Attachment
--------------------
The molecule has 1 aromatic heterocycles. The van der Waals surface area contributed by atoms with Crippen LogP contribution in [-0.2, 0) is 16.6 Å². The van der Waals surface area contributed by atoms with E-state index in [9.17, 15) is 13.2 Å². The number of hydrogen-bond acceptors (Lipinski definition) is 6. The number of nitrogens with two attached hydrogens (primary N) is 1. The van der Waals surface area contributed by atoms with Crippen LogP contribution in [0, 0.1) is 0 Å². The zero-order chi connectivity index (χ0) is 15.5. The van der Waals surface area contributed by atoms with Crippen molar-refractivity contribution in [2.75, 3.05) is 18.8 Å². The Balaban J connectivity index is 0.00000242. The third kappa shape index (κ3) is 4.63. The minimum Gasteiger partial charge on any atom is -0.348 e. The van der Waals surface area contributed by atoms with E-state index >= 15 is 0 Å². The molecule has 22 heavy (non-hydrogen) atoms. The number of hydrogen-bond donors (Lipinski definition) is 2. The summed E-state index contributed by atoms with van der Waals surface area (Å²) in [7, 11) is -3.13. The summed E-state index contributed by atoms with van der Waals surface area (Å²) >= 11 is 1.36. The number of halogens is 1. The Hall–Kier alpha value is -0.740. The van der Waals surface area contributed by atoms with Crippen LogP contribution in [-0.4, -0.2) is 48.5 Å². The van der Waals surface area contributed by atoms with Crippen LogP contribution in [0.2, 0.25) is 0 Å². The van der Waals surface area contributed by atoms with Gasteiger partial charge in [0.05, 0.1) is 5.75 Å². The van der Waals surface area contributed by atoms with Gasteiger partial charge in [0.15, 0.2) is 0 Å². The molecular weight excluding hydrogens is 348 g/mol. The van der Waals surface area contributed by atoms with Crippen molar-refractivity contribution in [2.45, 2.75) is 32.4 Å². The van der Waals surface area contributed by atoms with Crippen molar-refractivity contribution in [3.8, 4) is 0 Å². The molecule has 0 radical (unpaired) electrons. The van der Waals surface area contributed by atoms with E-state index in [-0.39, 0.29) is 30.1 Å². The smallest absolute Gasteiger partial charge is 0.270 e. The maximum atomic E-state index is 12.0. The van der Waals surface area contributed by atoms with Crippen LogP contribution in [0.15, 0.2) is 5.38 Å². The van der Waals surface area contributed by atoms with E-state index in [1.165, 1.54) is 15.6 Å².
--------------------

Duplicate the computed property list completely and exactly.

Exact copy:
The molecule has 1 aromatic heterocycles. The van der Waals surface area contributed by atoms with Crippen LogP contribution in [-0.2, 0) is 16.6 Å². The van der Waals surface area contributed by atoms with E-state index in [9.17, 15) is 13.2 Å². The number of hydrogen-bond acceptors (Lipinski definition) is 6. The number of nitrogens with two attached hydrogens (primary N) is 1. The van der Waals surface area contributed by atoms with Crippen LogP contribution in [0, 0.1) is 0 Å². The zero-order chi connectivity index (χ0) is 15.5. The van der Waals surface area contributed by atoms with Crippen molar-refractivity contribution in [2.75, 3.05) is 18.8 Å². The Balaban J connectivity index is 0.00000242. The third kappa shape index (κ3) is 4.63. The minimum Gasteiger partial charge on any atom is -0.348 e. The van der Waals surface area contributed by atoms with E-state index >= 15 is 0 Å². The molecule has 22 heavy (non-hydrogen) atoms. The number of hydrogen-bond donors (Lipinski definition) is 2. The summed E-state index contributed by atoms with van der Waals surface area (Å²) in [7, 11) is -3.13. The summed E-state index contributed by atoms with van der Waals surface area (Å²) >= 11 is 1.36. The number of halogens is 1. The Hall–Kier alpha value is -0.740. The van der Waals surface area contributed by atoms with Crippen LogP contribution in [-0.4, -0.2) is 48.5 Å². The van der Waals surface area contributed by atoms with Crippen LogP contribution in [0.2, 0.25) is 0 Å². The van der Waals surface area contributed by atoms with Gasteiger partial charge in [0.05, 0.1) is 5.75 Å². The van der Waals surface area contributed by atoms with Gasteiger partial charge in [0.15, 0.2) is 0 Å². The molecular weight excluding hydrogens is 348 g/mol. The van der Waals surface area contributed by atoms with Crippen molar-refractivity contribution in [2.45, 2.75) is 32.4 Å². The van der Waals surface area contributed by atoms with Crippen molar-refractivity contribution in [3.8, 4) is 0 Å². The molecule has 0 radical (unpaired) electrons. The van der Waals surface area contributed by atoms with E-state index in [-0.39, 0.29) is 30.1 Å². The smallest absolute Gasteiger partial charge is 0.270 e. The maximum atomic E-state index is 12.0. The van der Waals surface area contributed by atoms with Crippen LogP contribution in [0.15, 0.2) is 5.38 Å². The van der Waals surface area contributed by atoms with E-state index in [1.165, 1.54) is 15.6 Å².